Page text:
It is Esperanto.
Write your answer in Esperanto in the field above. For example, for this question, try "Ĝi estas Esperanto."
What is Esperanto?
Use the new word "Kio" in the beginning.
Esperanto is a language.
There is no indefinite article in Esperanto, so you will just skip the word "a".
That is Esperanto and Esperanto is a language.
Use "Tio" for "That" and "kaj" for "and". And remember that there is no word for "a" in Esperanto so you just skip it.
Esperanto is easy.
Esperanto is an easy language.
You will be using both "facila" and "lingvo" together in this sentence.
Esperanto is a good and easy language.
Use "kaj" to connect "good" and "easy", and remember that there is no indefinite article.
It is difficult.
You are asked "It" rather than "That", thus you will be using "Ĝi". Remember that there is no space between "mal" and the word it attaches to.
That is bad.
You are asked "That" and not "It", thus you will be using the word "Tio". Use "mal" to get the opposite of "bona".
It isn't easy.
You are asked "It" rather than "That", thus you will be using "Ĝi". Remember that you use "ne" in front of the verb, so you will have "ne estas".
Esperanto isn’t difficult.
Esperanto is a good language and it isn't difficult.
Remember that "ne" comes as a separate word before "estas", that there are no articles in Esperanto (thus no "a"), and that the word for it is "ĝi".
I am a human.
Remember that "am" is just the same word as "is" in Esperanto.
Add "ist" right before "o" in the word "lingvo".
It's the same word as in English, except you have no article, and also the noun ending "o" at the end.
You simply remove the "int" from that word to get to "teeth".
I am Esperantist.
Don't forget that you need the noun ending "o" after the "ist".
I am worker.
Add the "ist" before the "o".
Don't forget that the suffix "an" goes before the ending "o".
I am American.
I am Dutch.
I am from the Netherlands.
Just put "de" (as a separate word) in front of the country name.
I am from the USA.
I am not from France.
You are a human.
Remember that "human" was "homo".
You are good.
Remember that "good" was "bona".
You are a good human.
Remember that the word for work was related to "labour".
My country is the USA.
Use "Usono" as your country name.
My country isn't the Netherlands.
What is your land?
What is your name?
My name is Petro.
Where are you?
You can use whatever word order you like.
I am there.
Where are you from?
You will be saying "from where you are?", and your word for "from" is "de".
I am from France.
Remember that France was "Francujo".
Take off the "o" and add an "i".
She wants to work.
Take off the "as" and add an "i".
She wants to be a dentist.
To get the word "to be", take "estas" (which means "is"), take off the present tense ending "as" and add an "i".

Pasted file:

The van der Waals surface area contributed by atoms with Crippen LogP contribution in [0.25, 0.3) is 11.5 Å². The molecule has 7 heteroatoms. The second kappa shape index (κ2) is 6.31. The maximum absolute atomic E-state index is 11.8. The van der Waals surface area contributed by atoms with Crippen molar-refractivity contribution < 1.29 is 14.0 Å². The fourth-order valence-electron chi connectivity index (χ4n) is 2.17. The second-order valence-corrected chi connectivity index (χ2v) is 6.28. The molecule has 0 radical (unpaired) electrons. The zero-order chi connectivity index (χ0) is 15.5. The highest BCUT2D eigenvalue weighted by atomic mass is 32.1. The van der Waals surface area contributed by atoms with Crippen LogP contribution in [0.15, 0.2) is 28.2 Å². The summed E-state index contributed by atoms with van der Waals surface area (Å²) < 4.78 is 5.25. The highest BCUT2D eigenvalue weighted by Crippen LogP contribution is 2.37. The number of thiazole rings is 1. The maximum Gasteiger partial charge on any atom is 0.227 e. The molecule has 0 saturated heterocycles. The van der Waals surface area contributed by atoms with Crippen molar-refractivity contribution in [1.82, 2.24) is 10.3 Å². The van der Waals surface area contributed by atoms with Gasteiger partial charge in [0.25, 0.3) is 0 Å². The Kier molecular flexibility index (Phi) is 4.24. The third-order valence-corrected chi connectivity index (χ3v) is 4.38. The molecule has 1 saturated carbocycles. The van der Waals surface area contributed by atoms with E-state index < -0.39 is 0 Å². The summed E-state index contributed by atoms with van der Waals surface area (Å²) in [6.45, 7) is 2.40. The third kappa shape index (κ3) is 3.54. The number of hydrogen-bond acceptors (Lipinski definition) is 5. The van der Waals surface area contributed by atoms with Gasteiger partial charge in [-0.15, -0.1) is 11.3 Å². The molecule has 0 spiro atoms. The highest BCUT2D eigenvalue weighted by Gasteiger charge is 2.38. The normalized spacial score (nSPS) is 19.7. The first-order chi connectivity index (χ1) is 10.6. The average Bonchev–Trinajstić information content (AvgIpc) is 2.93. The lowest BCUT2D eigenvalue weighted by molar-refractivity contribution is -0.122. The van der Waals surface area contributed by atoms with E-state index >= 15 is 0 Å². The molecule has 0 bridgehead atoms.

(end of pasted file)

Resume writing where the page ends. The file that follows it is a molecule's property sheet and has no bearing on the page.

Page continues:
Do a reverse thing: toke off the infinitive ending "i" and add a present tense ending "as".
I don’t want to study.
Where do you learn?
Remember there is no word for "do" in questions, so you will be asking "where you learn?"
How does she work?
This is an adjective, not an adverb, so the ending of this one is "a".
She works well.
She learns very easily but she does not work well.
The verb endings on "lerni" and "labori" will be "as".
How are you doing?
Remember that "fartas" means "to be doing" already, thus you will not need the word for "to be" in that sentence.
I am doing very well.
Do you still remember that "I" is "mi"? Also be careful not to miss the word "very".
I am not doing badly.
I have it.
Apply the present tense "as" ending to the word "havi", and also mark objectivity on the word "ĝi" by adding an "n".
I want to have that.
Remember to mark objectivity on the word "tio". Also use the appropriate present "as" and "i" endings.
What do you have?
Did you remember to mark objectivity on the word "kio"?
What do you study?
I speak well.
I speak Esperanto.
Yes, add an "n" to "Esperanto" to mark objectivity.
I learn Esperanto.
Use the present tense "as" form of the word "lerni" ("to learn").
I study Physics.
Use the present tense "as" form of the word "studi" and also mark objectivity where appropriate.
I am a physicist.
Do NOT mark objectivity on this one. See the next lesson for why.
I speak it.
Use a form of the word "ĝi".
I want to be a physicist.
I have a job.
Remember the word for "labour".
I say a greeting.
Don't forget to mark objectivity on the word "saluto"!
a good day
We are using it not as a greeting but just describing a day, thus do not mark objectivity on this on. Also, remember that "good" is "bona".
I say good day.
Remember that the word for "to say" is "diri" and use it in the right form. Also don't forget to add the objectivity marker on BOTH the adjective and the noun.
Now do mark objectivity on this one. Remember that you need to mark it on both words.
I say thanks.
No need for quotation marks or anything. Also remember to mark objectivity.
This will be just one word, objectivity marked.
Remember that it's similar to the word "salute".
How are you doing?
Literally "how you are-doing?"
I am doing well. And you?
Use the word "kaj" for "and". Rememeber that "well" is an adverb and will therefore need the "e" ending.
I am doing badly. I am learning.
Remember that "badly" is the opposite of "well", so you will be needing to add "mal" somewhere.
What are you learning?
Mark objectivity on the word "kio".
I am learning history.
"History" is "historio". Mark objectivity on it too.
Where are you from?
Literally "where from you are?"
I am from France, and you?
"France" was "Francujo".
I am American. You speak Esperanto well.
Remember the "an" suffix for group members, and also mark objectivity in the second sentence.
Thanks. What is your work?
Use "kio" as your k-uestion word, and "via" as the word for "your".
I am a linguist. I study Esperanto.
Use a form of "study", and also mark objectivity in the second sentence.